Do you ever wonder what happens at a winery after the grapes are crushed? Well, depending what type of wine it is, the fermentation process to turn the grape juice into wine takes place in either stainless steel tanks or in barrels. The only wine we ferment in the barrels is our Chardonnay, which is fermented and made in the Battonage style, hence the name. With this wine, the Chardonnay is left on its lees (the yeast) and the winemaker stirs it a few times a week during the barrel aging process to bring out complex flavors. Once it is done barrel aging, the Chardonnay is processed and blended so that it can be put into bottles. With our other wines, fermentation occurs in large stainless steel tanks and then the young wine is then put into a combination of first fill and second or third fill barrels for aging.

Once the wines have matured in the barrel, some in as short as three months and other upwards of twenty two months, the wines are then blended together in our large stainless steel tanks. The length of the barrel aging varies with each wine and is dependent upon many factors, such as the oak character we want to show. At KNW we fill that oak should only be used as a frame for our art work, not the central piece of it. Next, the bottling process begins and the wine is transferred from our large staging tanks to bottles via tubes and our bottling machine.

Once bottling is complete our wines are then transferred back down into our cellars for hibernation. They will sleep down below in our cellars for several months, or years depending on the wine, where they will undergo a transformation and meld into fully formed and complex wines. This bottle time is important, as the bottling process shocks the wines and they must recover this during their long hibernation.

Once rested, the wines leave our cellars for labeling and then are loaded into boxes and depart across Europe and the Atlantic to reach restaurants and liquor stores near you.

Currently, our 2013 Syrah and 2015 Pinot Gris are ready to be bottled and will soon be loaded in our steel tanks for processing. Next up after these two will be our 2015 Csillag Star and the 2014 Furmint, which are nearly done. We recently blended and bottled our 2013 Noir and 2014 Bulls Blood and now these two wines are resting in our cellars and will make their debut in the coming months!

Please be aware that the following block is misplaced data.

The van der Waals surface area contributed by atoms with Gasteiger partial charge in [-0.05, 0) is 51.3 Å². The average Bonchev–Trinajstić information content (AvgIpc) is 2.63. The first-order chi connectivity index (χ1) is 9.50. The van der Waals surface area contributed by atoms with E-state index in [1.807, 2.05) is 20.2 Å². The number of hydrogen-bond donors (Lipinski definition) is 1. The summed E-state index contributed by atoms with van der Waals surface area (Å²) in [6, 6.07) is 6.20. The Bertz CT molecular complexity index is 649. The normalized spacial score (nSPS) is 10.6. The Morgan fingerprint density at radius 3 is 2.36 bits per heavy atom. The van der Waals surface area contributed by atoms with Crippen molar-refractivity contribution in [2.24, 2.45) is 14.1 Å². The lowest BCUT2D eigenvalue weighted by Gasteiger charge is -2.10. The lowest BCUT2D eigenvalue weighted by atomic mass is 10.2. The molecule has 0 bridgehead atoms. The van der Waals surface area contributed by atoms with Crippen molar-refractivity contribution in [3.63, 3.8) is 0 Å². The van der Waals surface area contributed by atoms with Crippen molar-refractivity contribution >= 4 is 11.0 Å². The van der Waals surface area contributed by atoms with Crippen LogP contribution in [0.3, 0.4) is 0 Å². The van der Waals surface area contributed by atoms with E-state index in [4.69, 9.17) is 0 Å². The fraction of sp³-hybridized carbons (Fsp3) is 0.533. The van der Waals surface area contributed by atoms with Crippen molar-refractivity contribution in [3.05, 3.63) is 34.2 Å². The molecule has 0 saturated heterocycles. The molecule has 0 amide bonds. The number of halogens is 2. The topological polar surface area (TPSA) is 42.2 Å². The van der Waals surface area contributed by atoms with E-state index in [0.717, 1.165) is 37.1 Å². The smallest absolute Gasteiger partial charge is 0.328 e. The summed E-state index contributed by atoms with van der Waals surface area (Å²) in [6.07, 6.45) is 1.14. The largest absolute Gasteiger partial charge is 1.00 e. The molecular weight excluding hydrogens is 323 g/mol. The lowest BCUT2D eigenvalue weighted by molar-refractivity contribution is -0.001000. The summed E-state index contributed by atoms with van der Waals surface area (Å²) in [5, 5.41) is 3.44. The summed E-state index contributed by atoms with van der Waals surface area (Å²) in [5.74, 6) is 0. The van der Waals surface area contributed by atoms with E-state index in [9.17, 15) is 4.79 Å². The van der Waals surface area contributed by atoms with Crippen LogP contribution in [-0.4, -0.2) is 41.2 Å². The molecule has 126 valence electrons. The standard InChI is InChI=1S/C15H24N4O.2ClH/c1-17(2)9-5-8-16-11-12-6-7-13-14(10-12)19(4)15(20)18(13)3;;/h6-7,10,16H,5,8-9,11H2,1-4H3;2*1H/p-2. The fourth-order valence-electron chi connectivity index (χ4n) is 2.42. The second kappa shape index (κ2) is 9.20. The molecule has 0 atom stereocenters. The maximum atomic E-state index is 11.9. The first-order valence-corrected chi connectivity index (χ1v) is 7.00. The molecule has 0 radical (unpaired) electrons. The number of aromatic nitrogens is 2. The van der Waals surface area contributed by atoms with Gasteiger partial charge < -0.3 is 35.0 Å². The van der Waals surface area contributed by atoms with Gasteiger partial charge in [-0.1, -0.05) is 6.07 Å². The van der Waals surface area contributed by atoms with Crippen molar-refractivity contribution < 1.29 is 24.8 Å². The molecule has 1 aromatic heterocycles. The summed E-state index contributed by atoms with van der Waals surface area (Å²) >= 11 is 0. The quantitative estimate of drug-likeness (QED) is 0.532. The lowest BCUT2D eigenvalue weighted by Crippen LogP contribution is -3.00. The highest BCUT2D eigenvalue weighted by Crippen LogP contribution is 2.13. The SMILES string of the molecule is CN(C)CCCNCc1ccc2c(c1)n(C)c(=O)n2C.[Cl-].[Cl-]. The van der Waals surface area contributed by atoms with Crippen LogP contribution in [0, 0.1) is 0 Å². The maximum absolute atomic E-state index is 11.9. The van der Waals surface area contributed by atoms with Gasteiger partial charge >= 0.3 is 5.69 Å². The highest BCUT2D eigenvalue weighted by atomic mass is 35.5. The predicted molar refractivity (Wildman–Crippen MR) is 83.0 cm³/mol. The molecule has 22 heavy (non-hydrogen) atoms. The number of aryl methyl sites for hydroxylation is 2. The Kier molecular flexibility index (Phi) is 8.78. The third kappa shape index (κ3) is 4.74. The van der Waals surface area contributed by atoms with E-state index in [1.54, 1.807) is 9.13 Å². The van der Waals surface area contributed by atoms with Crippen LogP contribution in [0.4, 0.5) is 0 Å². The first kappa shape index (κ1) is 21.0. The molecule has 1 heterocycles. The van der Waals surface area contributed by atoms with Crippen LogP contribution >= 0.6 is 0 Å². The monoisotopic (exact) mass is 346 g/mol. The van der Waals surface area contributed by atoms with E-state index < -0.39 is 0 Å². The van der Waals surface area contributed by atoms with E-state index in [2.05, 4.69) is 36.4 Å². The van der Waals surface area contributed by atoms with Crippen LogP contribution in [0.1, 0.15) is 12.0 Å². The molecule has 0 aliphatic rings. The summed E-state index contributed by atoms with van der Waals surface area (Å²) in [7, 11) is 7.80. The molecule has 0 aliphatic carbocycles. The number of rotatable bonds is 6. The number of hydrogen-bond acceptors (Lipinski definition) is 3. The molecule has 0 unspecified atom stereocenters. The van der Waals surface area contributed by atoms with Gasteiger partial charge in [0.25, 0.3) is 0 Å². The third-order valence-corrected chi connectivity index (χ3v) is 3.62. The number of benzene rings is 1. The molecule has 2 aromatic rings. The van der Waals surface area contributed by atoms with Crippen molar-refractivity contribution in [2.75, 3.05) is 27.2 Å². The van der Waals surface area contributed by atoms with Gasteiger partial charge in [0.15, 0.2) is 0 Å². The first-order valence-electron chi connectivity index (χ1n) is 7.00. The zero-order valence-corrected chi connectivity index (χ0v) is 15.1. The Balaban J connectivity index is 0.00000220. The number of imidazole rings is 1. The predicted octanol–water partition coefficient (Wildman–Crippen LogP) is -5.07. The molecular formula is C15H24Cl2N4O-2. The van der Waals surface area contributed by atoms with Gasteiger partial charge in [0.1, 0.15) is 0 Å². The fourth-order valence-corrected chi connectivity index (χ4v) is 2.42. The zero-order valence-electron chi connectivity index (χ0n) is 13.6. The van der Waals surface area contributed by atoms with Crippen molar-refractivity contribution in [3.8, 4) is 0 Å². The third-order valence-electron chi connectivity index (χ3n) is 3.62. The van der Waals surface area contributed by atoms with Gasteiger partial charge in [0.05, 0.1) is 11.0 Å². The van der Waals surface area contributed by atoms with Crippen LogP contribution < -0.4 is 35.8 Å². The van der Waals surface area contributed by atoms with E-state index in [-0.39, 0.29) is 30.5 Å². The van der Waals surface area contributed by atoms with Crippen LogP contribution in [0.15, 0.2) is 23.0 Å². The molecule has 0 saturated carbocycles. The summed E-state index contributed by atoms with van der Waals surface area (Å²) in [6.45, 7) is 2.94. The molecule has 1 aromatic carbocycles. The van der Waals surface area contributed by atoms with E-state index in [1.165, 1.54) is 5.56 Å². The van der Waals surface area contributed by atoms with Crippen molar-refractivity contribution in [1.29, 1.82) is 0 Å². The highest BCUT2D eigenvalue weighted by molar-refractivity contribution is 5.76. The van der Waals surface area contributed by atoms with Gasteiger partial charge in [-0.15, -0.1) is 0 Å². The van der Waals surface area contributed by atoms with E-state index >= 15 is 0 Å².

Update: April 15th, 2016

Long time no see my friends! Many exciting things have happened down in the cellars here in Eger since our last update. Kent Barthman, our flying winemaker, paid us a visit at the end of February. He makes his way from Oregon to Eger about three to four times a year and tastes our wines with us, then helps us by consulting on recommendations for blends, winemaking methods, and even which barrel cooperage to pick for a certain varietals. It is during this spring season when we will decide on and fine tune our premium blends and single varietal wines, like the NJK, Grand Bleu, Soul Syrah, and Battonage Chardonnay. Although Kent and I (Peter) agree on most things, it is quite entertaining to watch the two of us taste and discuss the wines where the "young point of view" in winemaking I bring meets the " 40+ years of experience" that Kent brings to the table. Just like a real management team, you need at least two people to make a good decision, and the two of us work together to make them.

We both believe that wines from our 2013 vintage have great potential and will produce stunning wines if given the care they need. First one on the list to work with this year is our Syrah, and she is a real beauty. This wine is ready to be bottled and already has an amazing depth and structure to it, which is accompanied by the typical Syrah character. In my opinion, the Syrah varietal usually showcases 2 styles: A peppery, spicy character or a blood orange style. At this moment we are headed towards the blood orange direction, but only time will tell…